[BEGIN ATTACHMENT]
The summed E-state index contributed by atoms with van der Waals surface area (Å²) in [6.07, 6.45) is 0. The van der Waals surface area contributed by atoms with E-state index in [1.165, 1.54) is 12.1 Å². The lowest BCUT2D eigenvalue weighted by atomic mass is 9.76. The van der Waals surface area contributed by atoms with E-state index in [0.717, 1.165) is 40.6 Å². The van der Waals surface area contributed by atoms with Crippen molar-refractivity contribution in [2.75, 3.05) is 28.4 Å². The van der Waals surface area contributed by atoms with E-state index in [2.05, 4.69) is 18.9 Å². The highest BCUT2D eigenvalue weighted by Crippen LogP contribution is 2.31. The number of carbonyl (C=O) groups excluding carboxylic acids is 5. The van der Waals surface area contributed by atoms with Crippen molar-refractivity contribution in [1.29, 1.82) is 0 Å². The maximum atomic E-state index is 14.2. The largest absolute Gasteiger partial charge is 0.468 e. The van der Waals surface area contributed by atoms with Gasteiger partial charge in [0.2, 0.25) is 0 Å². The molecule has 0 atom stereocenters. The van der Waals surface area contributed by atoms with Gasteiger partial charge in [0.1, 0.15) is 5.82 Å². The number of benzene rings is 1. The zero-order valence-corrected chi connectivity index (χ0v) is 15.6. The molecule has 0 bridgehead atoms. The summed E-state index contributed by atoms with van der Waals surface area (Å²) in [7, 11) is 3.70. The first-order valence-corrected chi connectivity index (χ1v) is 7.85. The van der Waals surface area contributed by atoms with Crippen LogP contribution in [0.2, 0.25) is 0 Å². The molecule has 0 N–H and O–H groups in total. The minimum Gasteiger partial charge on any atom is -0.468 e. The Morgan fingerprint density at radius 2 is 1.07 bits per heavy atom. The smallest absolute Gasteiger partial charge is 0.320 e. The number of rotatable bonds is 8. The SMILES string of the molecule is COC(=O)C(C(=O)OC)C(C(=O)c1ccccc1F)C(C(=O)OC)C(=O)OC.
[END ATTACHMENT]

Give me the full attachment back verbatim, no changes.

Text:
The summed E-state index contributed by atoms with van der Waals surface area (Å²) in [6.07, 6.45) is 0. The van der Waals surface area contributed by atoms with E-state index in [1.165, 1.54) is 12.1 Å². The lowest BCUT2D eigenvalue weighted by atomic mass is 9.76. The van der Waals surface area contributed by atoms with E-state index in [0.717, 1.165) is 40.6 Å². The van der Waals surface area contributed by atoms with Crippen molar-refractivity contribution in [2.75, 3.05) is 28.4 Å². The van der Waals surface area contributed by atoms with E-state index in [2.05, 4.69) is 18.9 Å². The highest BCUT2D eigenvalue weighted by Crippen LogP contribution is 2.31. The number of carbonyl (C=O) groups excluding carboxylic acids is 5. The van der Waals surface area contributed by atoms with Crippen molar-refractivity contribution in [1.29, 1.82) is 0 Å². The maximum atomic E-state index is 14.2. The largest absolute Gasteiger partial charge is 0.468 e. The van der Waals surface area contributed by atoms with Gasteiger partial charge in [0.2, 0.25) is 0 Å². The molecule has 0 atom stereocenters. The van der Waals surface area contributed by atoms with Gasteiger partial charge in [0.1, 0.15) is 5.82 Å². The number of benzene rings is 1. The zero-order valence-corrected chi connectivity index (χ0v) is 15.6. The molecule has 0 bridgehead atoms. The summed E-state index contributed by atoms with van der Waals surface area (Å²) in [7, 11) is 3.70. The first-order valence-corrected chi connectivity index (χ1v) is 7.85. The van der Waals surface area contributed by atoms with Crippen LogP contribution in [0.2, 0.25) is 0 Å². The molecule has 0 N–H and O–H groups in total. The minimum Gasteiger partial charge on any atom is -0.468 e. The Morgan fingerprint density at radius 2 is 1.07 bits per heavy atom. The smallest absolute Gasteiger partial charge is 0.320 e. The number of rotatable bonds is 8. The SMILES string of the molecule is COC(=O)C(C(=O)OC)C(C(=O)c1ccccc1F)C(C(=O)OC)C(=O)OC.